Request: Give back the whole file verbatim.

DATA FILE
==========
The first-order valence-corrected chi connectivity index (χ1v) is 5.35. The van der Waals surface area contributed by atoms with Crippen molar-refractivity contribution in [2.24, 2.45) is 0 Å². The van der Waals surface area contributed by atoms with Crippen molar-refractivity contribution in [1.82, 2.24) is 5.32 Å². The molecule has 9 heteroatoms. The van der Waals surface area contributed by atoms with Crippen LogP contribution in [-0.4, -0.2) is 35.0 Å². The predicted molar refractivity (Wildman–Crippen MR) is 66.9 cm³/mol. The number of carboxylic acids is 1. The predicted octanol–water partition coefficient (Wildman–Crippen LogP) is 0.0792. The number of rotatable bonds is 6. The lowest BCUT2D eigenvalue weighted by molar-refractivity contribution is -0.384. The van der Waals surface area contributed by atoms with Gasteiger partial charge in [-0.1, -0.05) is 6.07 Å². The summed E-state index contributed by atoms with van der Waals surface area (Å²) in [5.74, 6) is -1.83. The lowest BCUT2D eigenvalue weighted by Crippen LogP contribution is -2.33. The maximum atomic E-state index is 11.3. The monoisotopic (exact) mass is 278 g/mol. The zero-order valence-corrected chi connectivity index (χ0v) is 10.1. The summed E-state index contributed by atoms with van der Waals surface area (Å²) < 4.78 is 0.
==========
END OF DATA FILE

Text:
The first-order valence-corrected chi connectivity index (χ1v) is 5.35. The van der Waals surface area contributed by atoms with Crippen molar-refractivity contribution in [2.24, 2.45) is 0 Å². The van der Waals surface area contributed by atoms with Crippen molar-refractivity contribution in [1.82, 2.24) is 5.32 Å². The molecule has 9 heteroatoms. The van der Waals surface area contributed by atoms with Crippen LogP contribution in [-0.4, -0.2) is 35.0 Å². The predicted molar refractivity (Wildman–Crippen MR) is 66.9 cm³/mol. The number of carboxylic acids is 1. The predicted octanol–water partition coefficient (Wildman–Crippen LogP) is 0.0792. The number of rotatable bonds is 6. The lowest BCUT2D eigenvalue weighted by molar-refractivity contribution is -0.384. The van der Waals surface area contributed by atoms with Gasteiger partial charge in [-0.1, -0.05) is 6.07 Å². The summed E-state index contributed by atoms with van der Waals surface area (Å²) in [5.74, 6) is -1.83. The lowest BCUT2D eigenvalue weighted by Crippen LogP contribution is -2.33. The maximum atomic E-state index is 11.3. The monoisotopic (exact) mass is 278 g/mol. The zero-order valence-corrected chi connectivity index (χ0v) is 10.1. The summed E-state index contributed by atoms with van der Waals surface area (Å²) < 4.78 is 0.